As homeschoolers we are always looking for field trip ideas—places to visit to help develop our children’s understanding of the world. We have toured everything from fire stations to the Subaru assembly line. We have visited science museums and historical places like Plymouth Plantation. These have all been memorable learning experiences.
Last month we took the kids on an ultimate field trip—to Beijing and Shanghai.
I had been mulling over the idea of taking the kids to a foreign country so they could experience a different culture. When I saw a Living Social deal to China, essentially making the trip the same cost to our family as taking the kids to Disney World, I knew we had to do it.
My husband was a little skeptical at first. “Is this price for real?” he wondered. He read all the reviews, especially the negative ones. After some reassurances, we decided to spring for it.
In preparation for the trip, like any good homeschooler, we read lots of books. There are many delightful picture books out there for kids about China. Our two favorite chapter books were one fiction book—Chu Ju’s House by Gloria Whelan—and one non-fiction book which impressively takes thousands of years of Chinese history and condenses it into a readable, not-too-lengthy format for kids—China: Land of Dragons and Emperors by Adeline Yen Mah.
In the meantime, my sister-in-law and her husband learned we were taking the kids to China. They both lived in Beijing for a few years and taught English there, so they decided to come too. This turned out to be very fortunate for us. Because my brother-in-law speaks conversational Mandarin, we felt more liberty to break off from the tour group for a few days and explore Beijing on our own, using the subway.
In Beijing we visited the vast and historical Forbidden City. We explored Hutongs and had street food. We went to the Temple of Heaven and the Summer Palace, which my kids thought was the most beautiful thing they had ever seen. We also toured a jade factory.
Of course, we hiked the Great Wall, which was probably the highlight of the entire trip for all of us. I wondered if I had built it up too much in my mind and would be disappointed. No. It was incredible and seemed to stretch on for an eternity, weaving up and down the mountains. We had read in books that the Great Wall is also dubbed the world’s longest cemetery because of all the people who died building it and are buried in it. Legend says if you hike eight towers, you are a hero. We were proud of our kindergartner—he hiked ten towers, and only had to be bribed with a pack of gummies at the very end!
After a short flight in-country, we explored some “small cities”—because only eight or nine million people live there—and also Shanghai, a city of 26 million people.
Everywhere we went, our kids were constantly touched, stared at, and photographed. We had been warned that this would happen. Ironically, my shyest child got the most attention because her hair is the blondest. It is still rare to see fair-skinned people in China, especially children.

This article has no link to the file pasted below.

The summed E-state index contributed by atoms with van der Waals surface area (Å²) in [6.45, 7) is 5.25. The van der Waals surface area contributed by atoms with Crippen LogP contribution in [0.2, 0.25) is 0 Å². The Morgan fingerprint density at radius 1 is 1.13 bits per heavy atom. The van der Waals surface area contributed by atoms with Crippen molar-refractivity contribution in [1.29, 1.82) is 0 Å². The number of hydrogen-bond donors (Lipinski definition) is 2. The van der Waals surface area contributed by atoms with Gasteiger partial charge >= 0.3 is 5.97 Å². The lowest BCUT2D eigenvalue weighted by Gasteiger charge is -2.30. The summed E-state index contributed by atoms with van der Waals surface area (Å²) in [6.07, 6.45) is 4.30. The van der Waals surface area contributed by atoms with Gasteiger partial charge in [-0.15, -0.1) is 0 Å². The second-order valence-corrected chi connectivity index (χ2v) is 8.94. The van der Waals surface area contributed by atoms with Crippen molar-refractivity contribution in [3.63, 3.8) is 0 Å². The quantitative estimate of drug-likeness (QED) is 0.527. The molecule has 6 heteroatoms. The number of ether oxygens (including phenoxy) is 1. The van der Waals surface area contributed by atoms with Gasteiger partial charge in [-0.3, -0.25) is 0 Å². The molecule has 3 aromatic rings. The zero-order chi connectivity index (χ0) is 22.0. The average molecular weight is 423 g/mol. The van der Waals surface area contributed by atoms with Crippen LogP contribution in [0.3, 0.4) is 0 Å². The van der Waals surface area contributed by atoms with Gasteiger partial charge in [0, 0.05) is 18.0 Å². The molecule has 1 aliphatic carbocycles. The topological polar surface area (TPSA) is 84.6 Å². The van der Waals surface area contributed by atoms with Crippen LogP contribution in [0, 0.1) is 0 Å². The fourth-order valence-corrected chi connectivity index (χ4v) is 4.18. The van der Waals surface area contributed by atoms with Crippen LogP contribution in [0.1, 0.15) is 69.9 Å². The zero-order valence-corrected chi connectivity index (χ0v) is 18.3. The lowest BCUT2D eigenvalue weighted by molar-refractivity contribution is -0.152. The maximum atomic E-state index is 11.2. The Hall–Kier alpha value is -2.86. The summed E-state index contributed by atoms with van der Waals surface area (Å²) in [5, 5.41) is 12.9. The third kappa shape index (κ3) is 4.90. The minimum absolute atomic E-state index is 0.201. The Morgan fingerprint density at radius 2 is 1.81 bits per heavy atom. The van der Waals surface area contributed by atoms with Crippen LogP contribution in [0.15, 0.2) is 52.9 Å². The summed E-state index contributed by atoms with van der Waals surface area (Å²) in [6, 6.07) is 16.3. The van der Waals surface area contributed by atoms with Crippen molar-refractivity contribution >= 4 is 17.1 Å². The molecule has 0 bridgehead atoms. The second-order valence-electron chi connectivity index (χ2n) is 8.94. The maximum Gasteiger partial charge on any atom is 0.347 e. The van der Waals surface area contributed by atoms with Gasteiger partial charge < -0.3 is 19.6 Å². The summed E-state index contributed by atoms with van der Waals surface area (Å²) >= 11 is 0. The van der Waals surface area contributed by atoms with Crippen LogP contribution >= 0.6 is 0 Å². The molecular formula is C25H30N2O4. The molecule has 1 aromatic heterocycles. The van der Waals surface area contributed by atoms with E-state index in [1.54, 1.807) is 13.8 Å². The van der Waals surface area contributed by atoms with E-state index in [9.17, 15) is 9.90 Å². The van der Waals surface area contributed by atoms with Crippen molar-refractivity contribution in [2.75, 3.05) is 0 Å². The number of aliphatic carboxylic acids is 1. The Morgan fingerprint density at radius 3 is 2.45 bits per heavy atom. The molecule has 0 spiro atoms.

We went to a traditional Chinese garden, a silk factory to view the process of silkworm cocoons being transformed into sleek fabric (yes, best field trip ever!), the Grand Canal traversed by Marco Polo and many emperors, the tallest Buddha shrine in the world (which engendered some deep conversations with our kids), beautiful West Lake in Hangzhou, and a breathtaking tea plantation, with terraced tea plants on the hillsides, where we learned the health benefits of green tea. Did you know that in China you can get a master’s degree in tea science?
The Shanghai skyline at night is supposed to be one of the top ten most beautiful sights in the world, something I did not know until after I booked this trip. We stood on the Bund walkway as a family and watched the skyline turn from the grayish hues of dusk to a panorama of light, with every color of the rainbow sparkling all around us. It was magnificent.
I am in still in awe that this spring break trip actually happened. (Thanks, Living Social!)
Before we left for China, we discussed all the ways Chinese culture would be different. In the end, we were surprised that our kids mostly saw similarities. Rather than dwelling on the spicy food with random chicken parts thrown in, unrecognizable alphabet, squatty potties with no toilet paper in sight, motorized scooters jumping up on sidewalks, etc., my kids saw the modern buildings, freeways, people on iPhones, smiling babies, and families strolling together by the lake and concluded, “They’re like us!”
I guess that is also a good lesson to learn: You can go halfway around the world to see how different it is. But, in the end, we are all human and we are all the same too.
Photo Credit: iStock. Following pictures courtesy of author.